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Monday, March 13, 2006

The Shaggy Dog

Audiences used to laugh at The Shaggy Dog. In fact, they’d roar --- guffaw --- shake the roof with glee. When I saw it in April 1959 (my first theatrical movie ever), those squealing teens and kids shook the house. Again in 1967, when The Shaggy Dog was re-issued with The Absent-Minded Professor, the crowd went nuts. All they had to do was cut to those two comic policemen, and everybody’d bust a gut. Those guys didn’t even have to do anything. Just the sight of them was enough to alert the audience that big laffs were coming. So how does this comedy riot play today? Well, I just looked at it again. Not with an audience, mind, so I can’t speak to how it might come off in that situation, but can report that the roof is secure. No guffaws on my part, but I never expected that. After all, it’s forty-seven years later (I’ll not weary you by going on as to my incredulity over that). Like so many childhood memories, it’s faded with passage of time. You Had To Be There is an expression we often hear, and never was it more truly applied than to The Shaggy Dog. I don’t think kids today would give it ten minutes. Maybe I’m wrong though. Roberta Shore said something on the DVD extras about showing it to her grandkids, and how they loved the film (she also referred to it as a classic in the same league as Casablanca, but we’ll not get into that). Bless your heart, Roberta, but I suspect their attention was mostly stimulated by the fact that it was Grandma on the screen, not the movie itself. Tommy Kirk went her one better by claiming that The Shaggy Dog was the biggest grosser of 1959, surpassing even Ben-Hur at the wickets! But why nit-pick? We go to these interviews for nostalgic reminiscence, not accurate history. It’s enough just to see how these people look and sound today.

Maybe I didn’t laugh at The Shaggy Dog, but boy, was I fascinated by it. Being Disney’s first comedy, it sure changed the direction of studio operations. Walt must have gone through five packs of Chesterfields trying to figure how a low-budget black-and-white like this could have out-profited a behemoth like Sleeping Beauty, which was out the same year and cost a blue fortune to produce. The dog movie had been proposed to ABC for a possible series, but lunkheads there gave Walt the breeze, and in a fit of pique, he decided to make of it a quickie feature. Star Fred MacMurray got down off his horse (he’d been mired in westerns for a while), and rode a career rocket out of this one that got him six more Disney assignments and a TV series we thought would never end (My Three Sons). Walt rented the Universal back-lot for exteriors (did I see the Munster house in the background?), so the physical trappings fit neatly into what is often, and derisively, referred to as a "typical" fifties suburban family setting. Tommy Kirk’s character (Wilby) mentions a paper route he once had, and dad Fred is an alleged postman, though never seen on duty. That opening scene irritated me because Fred was clearly drinking out of an empty coffee cup. Who do these actors think they’re fooling? Tim Considine is a wise-ass neighbor kid clearly patterned after Eddie Haskell, and when Wilby ventures into an apparent House Of Horrors exhibit in the local museum (wish my town could have boasted a museum House Of Horrors --- we didn’t even have a museum), the whole thing becomes a direct lift from House Of Wax, even the "depth" effects so strikingly photographed in 3-D for the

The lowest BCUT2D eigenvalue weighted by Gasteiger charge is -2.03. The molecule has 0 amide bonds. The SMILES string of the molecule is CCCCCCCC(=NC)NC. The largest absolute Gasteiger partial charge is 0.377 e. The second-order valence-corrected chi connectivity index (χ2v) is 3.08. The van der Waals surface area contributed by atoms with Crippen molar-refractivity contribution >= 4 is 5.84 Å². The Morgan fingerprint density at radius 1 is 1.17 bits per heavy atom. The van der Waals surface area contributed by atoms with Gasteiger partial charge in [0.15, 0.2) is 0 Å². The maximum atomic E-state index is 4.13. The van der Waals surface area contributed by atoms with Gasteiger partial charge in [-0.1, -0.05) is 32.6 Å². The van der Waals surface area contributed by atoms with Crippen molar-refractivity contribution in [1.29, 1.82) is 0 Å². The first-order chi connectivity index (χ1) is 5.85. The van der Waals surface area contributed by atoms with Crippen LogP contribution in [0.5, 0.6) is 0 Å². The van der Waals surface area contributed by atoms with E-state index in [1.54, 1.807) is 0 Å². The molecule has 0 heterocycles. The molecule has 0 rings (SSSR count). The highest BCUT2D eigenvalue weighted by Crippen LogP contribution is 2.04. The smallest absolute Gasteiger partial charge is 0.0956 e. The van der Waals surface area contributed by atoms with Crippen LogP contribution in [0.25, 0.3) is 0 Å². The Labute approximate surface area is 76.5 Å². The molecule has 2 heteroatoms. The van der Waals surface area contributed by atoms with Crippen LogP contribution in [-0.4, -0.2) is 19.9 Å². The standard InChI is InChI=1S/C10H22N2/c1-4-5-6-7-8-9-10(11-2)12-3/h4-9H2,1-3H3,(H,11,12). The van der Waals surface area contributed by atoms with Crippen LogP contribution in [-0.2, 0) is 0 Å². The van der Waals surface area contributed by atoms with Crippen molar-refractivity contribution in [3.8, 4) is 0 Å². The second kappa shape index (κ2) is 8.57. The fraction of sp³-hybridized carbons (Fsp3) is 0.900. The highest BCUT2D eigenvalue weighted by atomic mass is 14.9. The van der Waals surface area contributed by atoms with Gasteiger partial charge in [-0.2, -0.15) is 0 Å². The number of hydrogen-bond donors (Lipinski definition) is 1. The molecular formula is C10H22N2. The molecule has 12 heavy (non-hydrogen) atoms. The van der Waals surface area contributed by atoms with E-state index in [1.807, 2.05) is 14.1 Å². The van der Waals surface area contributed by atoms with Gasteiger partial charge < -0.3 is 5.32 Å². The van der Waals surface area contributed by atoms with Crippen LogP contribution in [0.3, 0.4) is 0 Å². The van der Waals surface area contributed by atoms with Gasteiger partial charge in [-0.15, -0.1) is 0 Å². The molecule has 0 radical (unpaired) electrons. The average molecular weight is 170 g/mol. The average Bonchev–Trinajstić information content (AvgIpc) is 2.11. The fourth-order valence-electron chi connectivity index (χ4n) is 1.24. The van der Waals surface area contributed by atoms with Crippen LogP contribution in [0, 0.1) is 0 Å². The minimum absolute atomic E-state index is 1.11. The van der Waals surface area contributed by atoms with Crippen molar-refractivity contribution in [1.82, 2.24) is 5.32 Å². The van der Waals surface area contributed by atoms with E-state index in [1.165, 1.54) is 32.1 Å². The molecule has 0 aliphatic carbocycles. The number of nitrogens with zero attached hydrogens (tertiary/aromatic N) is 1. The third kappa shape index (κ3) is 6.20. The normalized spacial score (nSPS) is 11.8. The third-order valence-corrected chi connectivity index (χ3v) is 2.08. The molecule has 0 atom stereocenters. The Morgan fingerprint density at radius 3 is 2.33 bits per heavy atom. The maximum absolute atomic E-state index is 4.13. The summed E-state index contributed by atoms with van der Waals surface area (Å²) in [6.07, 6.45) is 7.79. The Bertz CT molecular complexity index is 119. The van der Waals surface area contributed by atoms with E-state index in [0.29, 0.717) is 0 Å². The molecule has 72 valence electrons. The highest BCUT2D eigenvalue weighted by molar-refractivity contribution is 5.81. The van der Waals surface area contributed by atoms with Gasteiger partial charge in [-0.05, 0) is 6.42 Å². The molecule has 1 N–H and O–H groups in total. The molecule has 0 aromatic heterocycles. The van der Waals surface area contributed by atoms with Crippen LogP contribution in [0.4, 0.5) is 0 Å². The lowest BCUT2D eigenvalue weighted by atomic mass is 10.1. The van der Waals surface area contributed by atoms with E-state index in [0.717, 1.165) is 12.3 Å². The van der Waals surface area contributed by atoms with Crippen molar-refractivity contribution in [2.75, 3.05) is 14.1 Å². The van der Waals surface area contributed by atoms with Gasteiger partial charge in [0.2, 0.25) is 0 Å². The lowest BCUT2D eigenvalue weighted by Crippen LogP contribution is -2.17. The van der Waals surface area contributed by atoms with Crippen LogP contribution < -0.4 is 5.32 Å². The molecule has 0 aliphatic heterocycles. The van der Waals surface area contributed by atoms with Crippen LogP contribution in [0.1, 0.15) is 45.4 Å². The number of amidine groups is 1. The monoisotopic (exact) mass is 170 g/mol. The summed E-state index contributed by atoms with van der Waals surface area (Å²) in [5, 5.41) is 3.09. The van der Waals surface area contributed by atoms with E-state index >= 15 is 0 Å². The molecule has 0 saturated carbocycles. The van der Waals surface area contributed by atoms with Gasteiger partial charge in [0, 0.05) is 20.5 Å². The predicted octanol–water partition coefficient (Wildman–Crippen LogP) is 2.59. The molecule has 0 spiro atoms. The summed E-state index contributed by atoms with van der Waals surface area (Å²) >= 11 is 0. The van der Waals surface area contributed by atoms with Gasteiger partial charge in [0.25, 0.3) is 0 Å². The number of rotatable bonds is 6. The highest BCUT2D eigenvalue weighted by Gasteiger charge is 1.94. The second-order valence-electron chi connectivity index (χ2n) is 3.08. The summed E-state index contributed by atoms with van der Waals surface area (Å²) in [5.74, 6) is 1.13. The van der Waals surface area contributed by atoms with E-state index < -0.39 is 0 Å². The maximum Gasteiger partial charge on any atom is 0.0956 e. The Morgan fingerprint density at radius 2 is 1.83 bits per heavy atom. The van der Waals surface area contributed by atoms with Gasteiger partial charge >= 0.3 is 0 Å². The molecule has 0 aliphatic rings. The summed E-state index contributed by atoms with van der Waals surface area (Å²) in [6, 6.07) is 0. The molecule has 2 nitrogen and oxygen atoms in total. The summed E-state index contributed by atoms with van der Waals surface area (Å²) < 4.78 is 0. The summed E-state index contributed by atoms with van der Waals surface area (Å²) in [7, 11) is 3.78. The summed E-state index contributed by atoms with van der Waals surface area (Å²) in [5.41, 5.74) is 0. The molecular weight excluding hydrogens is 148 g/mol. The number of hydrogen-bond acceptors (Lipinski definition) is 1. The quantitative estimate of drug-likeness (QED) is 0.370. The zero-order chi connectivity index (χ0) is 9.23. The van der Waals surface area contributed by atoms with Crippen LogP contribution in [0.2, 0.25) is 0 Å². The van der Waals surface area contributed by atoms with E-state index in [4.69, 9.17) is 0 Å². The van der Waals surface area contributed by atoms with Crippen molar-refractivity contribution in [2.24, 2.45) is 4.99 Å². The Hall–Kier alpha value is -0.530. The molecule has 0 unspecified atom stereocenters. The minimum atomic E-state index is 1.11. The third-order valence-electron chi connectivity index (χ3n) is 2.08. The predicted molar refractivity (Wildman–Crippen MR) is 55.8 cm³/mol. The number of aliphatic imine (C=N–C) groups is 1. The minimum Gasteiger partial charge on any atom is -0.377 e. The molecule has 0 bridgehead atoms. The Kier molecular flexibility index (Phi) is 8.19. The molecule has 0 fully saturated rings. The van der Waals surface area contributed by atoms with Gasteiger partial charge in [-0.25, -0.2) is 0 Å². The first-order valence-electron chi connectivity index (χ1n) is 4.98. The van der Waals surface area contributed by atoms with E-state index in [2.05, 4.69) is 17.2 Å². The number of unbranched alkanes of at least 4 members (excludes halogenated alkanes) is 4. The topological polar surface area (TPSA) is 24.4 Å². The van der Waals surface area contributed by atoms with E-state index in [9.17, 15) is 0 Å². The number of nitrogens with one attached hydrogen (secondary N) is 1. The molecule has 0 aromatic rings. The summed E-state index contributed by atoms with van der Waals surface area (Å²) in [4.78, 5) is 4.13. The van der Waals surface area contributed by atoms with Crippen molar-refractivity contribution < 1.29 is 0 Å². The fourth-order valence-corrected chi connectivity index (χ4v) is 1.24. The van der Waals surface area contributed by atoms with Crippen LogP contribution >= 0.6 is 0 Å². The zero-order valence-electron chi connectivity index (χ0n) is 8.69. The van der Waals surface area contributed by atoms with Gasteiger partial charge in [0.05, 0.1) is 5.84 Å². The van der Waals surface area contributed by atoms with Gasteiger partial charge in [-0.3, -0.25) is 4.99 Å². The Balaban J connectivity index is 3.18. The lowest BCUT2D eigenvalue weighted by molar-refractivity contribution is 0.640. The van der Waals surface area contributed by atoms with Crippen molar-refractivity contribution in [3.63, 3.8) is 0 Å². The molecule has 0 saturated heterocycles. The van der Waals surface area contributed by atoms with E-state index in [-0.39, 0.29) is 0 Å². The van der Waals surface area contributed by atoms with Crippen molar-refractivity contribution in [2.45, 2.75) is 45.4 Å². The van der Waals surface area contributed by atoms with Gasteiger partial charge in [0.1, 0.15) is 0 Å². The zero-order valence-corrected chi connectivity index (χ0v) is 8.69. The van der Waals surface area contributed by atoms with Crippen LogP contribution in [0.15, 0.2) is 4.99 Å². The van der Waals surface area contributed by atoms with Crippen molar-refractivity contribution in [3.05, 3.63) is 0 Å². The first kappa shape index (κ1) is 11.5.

earlier pic.

The color ad at top is actually the cover of the original pressbook. Disney really had an inspired campaign for this show. "A New Kind Of Horror Movie" was a lure for all those kids who’d gorged themselves on the American-International cheapies --- there’s even a specific reference to AIP’s teenage Frankenstein and Werewolf pics in the dog’s balloon caption. Black-and-white wouldn’t have been a problem, because The Shaggy Dog’s audience was well accustomed to it, not only in the theatres, but at home on TV as well (although Disney would go largely with color after this, the Flubber pics notwithstanding). The usual nutty tie-ins are here. "The First and Only Album Ever Recorded By A Dog" is almost certainly a collector’s item among Disney completists, but one can only imagine the hell attendant upon listening to it. Wonder if Roberta Shore’s ever scored a copy of it for the grandkids ---would that push family loyalty too far? The "Shaggy Dog Mask" might be short cut to an after school beating, if it were not first confiscated by teacher, and the idea of wearing a dog tag emblazoned with Tommy Kirk’s image would appear to be a singularly pointless enterprise, even if you were a fan of Tom’s thesping. Wish I had that Sunday Comic Series so I could reproduce it here in vivid color, but this B/W sample will have to do. Just fill in the later entries with your imaginations.